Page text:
David Vieira (David Vieira da Silva) was born and raised in Rio de Janeiro, Brazil. David is 3rd Degree Black Belt in Brazilian Jiu-Jitsu (BJJ). David was seventeen when he started practicing Jiu-Jitsu. His first instructor was Alexandre Lima at the Infight Jiu-Jitsu Academy in Rio de Janeiro, but a few months latter he was invited to start training with Rogerio Poggio at the main Infight Academy. After winning the BJJ World Championship, David went to São Paulo to train with the founder of the Infight Academy, 6th Degree BJJ Black Belt Totila Jordan Neto "Pitoco".
In 2004 David came to the United States to compete at the BJJ PanAmerican Chapionship and that is when he was introduced to Gracie Barra by Eduardo de Lima. When David went back to Brazil he decided to join Gracie Barra Academy where in 2005 he was awarded his Black Belt under Carlos Gracie, Jr.
David became a professional Mixed Martial Arts (MMA) fighter in 2007, and that same year he was featured in the MMA Authority Magazine as the new up and coming fighter, and was described by the magazine as the "Brazilian Prodigy." After 4 successful MMA fights in the United States, David went back to Brazil to improve his MMA game and become a more complete fighter. In 2009 David decided to take some time off from professional MMA fighting to focus on running his BJJ school in Rio de Janeiro.
The Ultimate Fighter Brazil
In 2013 David was chosen from an initial list of over 300 applicants at the TUF™ tryouts in Rio de Janeiro. Ranging from 18 to 35 years of age, these fighters came from all corners of Brazil, as well as countries such as Argentina and the United States. The fighters underwent interviews, medical exams and were tested on their striking and grappling skills until the final 28 emerged.
The group of 28 welterweights battled it out in elimination scraps in episodes one and two until only half of them remained. The 14 winners became the official cast members of The Ultimate Fighter house, where they were divided into two opposing teams.
Today David is a Brazilian Jiu-Jitsu 10x State Champion (GI/No GI), 3x World Champion, 4X National Champion (GI/No GI), 2x Pan American Champion, 3x NAGA Champion, etc. David is not only a very well accomplished BJJ, Grappling and MMA fighter but as an instructor he has also led hisstudents and team to many victories at MMA, BJJ and Grappling Tournaments.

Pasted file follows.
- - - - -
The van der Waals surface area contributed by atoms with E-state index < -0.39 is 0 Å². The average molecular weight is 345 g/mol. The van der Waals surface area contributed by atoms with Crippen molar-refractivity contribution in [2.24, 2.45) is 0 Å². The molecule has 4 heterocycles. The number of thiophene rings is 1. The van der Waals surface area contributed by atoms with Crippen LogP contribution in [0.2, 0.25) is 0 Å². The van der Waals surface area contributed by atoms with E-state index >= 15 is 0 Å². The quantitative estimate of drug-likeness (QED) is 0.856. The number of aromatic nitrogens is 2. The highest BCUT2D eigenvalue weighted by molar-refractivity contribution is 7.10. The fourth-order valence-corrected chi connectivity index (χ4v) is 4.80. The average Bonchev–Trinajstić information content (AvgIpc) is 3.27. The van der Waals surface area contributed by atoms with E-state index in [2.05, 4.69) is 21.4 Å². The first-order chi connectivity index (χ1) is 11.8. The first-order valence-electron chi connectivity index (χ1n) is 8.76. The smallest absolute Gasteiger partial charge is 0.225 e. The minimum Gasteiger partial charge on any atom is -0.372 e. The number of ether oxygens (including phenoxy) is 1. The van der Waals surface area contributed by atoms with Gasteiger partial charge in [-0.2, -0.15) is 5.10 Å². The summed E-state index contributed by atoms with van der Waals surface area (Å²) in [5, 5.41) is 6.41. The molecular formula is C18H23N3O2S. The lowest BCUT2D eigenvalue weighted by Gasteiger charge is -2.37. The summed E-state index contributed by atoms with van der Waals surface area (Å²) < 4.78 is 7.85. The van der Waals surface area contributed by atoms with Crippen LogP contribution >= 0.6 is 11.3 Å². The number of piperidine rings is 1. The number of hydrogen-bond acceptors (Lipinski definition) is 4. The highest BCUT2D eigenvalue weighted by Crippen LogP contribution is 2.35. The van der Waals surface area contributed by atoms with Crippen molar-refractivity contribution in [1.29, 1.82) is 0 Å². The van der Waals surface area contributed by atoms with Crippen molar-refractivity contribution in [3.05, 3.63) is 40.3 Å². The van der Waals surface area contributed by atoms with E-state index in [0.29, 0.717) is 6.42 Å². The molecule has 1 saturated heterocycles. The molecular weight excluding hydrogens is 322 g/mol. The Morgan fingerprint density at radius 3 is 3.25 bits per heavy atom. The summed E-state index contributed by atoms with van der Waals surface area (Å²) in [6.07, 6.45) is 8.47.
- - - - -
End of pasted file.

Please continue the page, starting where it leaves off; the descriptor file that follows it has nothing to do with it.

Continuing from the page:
David Vieira: "Everything I learned in Jiu-Jitsu was revolved around training to compete, and I always went for the submission against my opponents. Today, I feel a great sense of accomplishment not only as a competitor but also as an instructor. I have been learning a lot through teaching because I am seeing things from a different perspective"
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The history of Brazilian Jiu Jitsu (BJJ) goes back through the Gracie family to their original teacher, Mitsuyo Maeda (Conde Coma) and his training in the Kodokan, the home of Judo.
Mitsuyo Maeda (1878-1941) was a martial arts prodigy who eventually became one of the greatest fighters in the history of Judo. Maeda originally practiced classical styles of Jiu Jitsu, eventually entering the Kodokan to study Judo. After remaining undefeated in Judo tournament competition, Kano sent Maeda to the U.S.A. in 1904 to spread the message of Kodokan Judo. Over the course of his career, Maeda fought in literally hundreds of matches, grappling with and without the gi, and fighting in "mixed" matches (that included striking and kicking, commonly referred to as "no-holds-barred" fights). During his travels, Maeda fought in the United States, Great Britain, continental Europe, Cuba, Mexico and finally Brazil. Throughout his career as a professional fighter, after engaging in over 1,000 free fights, Maeda retired without ever losing a match. The culmination of Maeda's training in classical Jiu Jitsu and especially Judo, tempered by his extensive combat experience against all types of challengers, resulted in a realistic, street effective method of fighting.
Mitsuyo Maeda finally settled in Brazil and opened an academy of "Jiu Jitsu" . One of his students was a young man named Carlos Gracie. After studying with Maeda for several years during the 1920's, Carlos opened his own academy in 1925. Carlos and his brothers established a solid reputation by issuing the now famous "Gracie Challenge" . All challengers were welcome to come and fight with the Gracies in no-holds-barred (NHB) matches. The Gracie fighters emerged victorious against fighters of all different backgrounds. The Gracies continued to develop the strategies and techniques they learned from Maeda, honing their skills with the realities of real fighting.
Several members of the Gracie family began to emigrate to the United States in the late 1980's. BJJ became world famous in the mid 1990's when Royce Gracie won a string of victories in the early Ultimate Fighting Championship (UFC) competitions, an event pitting martial artist and fighters of various disciplines against each other in an NHB format. Shortly after, Royce's brother Rickson went undefeated in similar events in Japan, and other members of the Gracie clan were equally as successful in MMA events around the U.S. It became quickly apparent that fighters versed only in punching and kicking lost every time they faced a BJJ trained opponent. At present, all fighters in open rules events (now popularly called "mixed martial arts" or MMA) train in BJJ to some extent. The emergence of the Gracies and their particular brand of Jiu Jitsu, with its time tested and proven effectiveness in challenge matches and MMA fights, has had a major impact on martial arts worldwide.